Was wondering how you all would train speed, agility, and conditioning for these two sports.
Basketball-Charlie mentioned that one would be more focused on weights since it is more power oriented. Sounds good to me since I like the weight room, but if one was to get on the track what would you recommend. I was thinking one day of linear speed development (acc > maxV) and one day of tempo (intensive, right?). There doesn’t seem much of a need for SE or ext. tempo. Where would lateral quickness and agility fit in? Conditioning should be taken care of with playing the game I figure.
Football-Charlie emphasized the speed reserve. You aren’t going to run at high intensities that much, but I supposed if you can increase your intensity that’d be better than working at mainly medium and low intensities.
RE football What I meant is that better speed makes all playing at the required speed easier and is the superior of the two options (either more endurance work at the required speed or development of higher speed for greater speed reserve).
In the NBA, the pounding from the game itself makes a lot of the players change their shoes after every game! They dont need more landig shock than they have already. This is why Al Vermiel of the Bulls always concentrated on the weights, especially in the glory years, as they were playing even more games (playoffs and all-star)
Lengthy seasons lead to shorter prep periods, where there is little need for agility work for top players (they already have it and won’t lose it, and don’t need more wear and tear) Off season work should concentrate to the left of the power to endurance continuum, as you suggest.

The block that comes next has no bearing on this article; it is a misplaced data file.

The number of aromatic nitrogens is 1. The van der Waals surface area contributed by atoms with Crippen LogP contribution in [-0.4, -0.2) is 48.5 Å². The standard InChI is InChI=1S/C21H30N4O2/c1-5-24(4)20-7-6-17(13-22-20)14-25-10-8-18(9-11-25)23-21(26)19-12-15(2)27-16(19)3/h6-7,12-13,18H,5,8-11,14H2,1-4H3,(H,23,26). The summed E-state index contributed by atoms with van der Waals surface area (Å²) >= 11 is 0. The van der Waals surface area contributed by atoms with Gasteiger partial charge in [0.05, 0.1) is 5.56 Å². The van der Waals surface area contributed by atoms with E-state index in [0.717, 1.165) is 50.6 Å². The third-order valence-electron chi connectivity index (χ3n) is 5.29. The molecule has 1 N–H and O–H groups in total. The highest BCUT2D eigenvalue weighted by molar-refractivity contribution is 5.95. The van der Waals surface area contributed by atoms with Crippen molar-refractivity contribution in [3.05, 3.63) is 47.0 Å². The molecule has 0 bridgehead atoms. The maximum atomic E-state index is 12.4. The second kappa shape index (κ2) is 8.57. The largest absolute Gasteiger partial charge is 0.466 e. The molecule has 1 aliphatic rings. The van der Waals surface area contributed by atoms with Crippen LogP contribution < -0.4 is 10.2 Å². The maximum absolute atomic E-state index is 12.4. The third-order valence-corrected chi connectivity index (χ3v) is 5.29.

Thanks. I’m in an extended off-season through the end of the summer. With a longer off-season, is there anything you’d focus on track-wise.
Any thought on improving agility other than indirectly from game play? In the archives, I saw Clemson mention monster ball. Other options?
For football, would you use a set-up similar to a sprinter. Regulations might only give 2 sessions per a week…
in addition to 7 on 7, position drills, and weight room work. It seems to be popular to do one speed day with short sprints and one day with 110 yd repeats for insane #'s (LSU does 26 w/ 1 minute RI).
agreed, b-ball players get plenty of endurance, agility, and plyometric training from actually playing basketball, so why not work on the opposite end in order to prevent injury and up strength levels which will have a positive effect on all the other aspects
As for football agreed as well, although there must be some element of conditioning in there, but this is adressed with tempo, but was wondering could position specific drills on a field be a substitute for tempo?
Obviously during the season spending time in the gym must be very carefully analysyed as the injury and cns stress could become an issue.
Would the volume of weight training rather than the intensity be quite high to prevent cns overload and to strengthen tendons?
speaking from an australian perspective here!!
In our NRL competition (rugby league) its work work and then work some more i have been invloved with teams for the past 6 seasons as a sprints coach and coming from track background find it very hard to understand how teams will do 3 weights sessions in a week before a grand final or similar game will post a sample week and gym session from end of season games next week.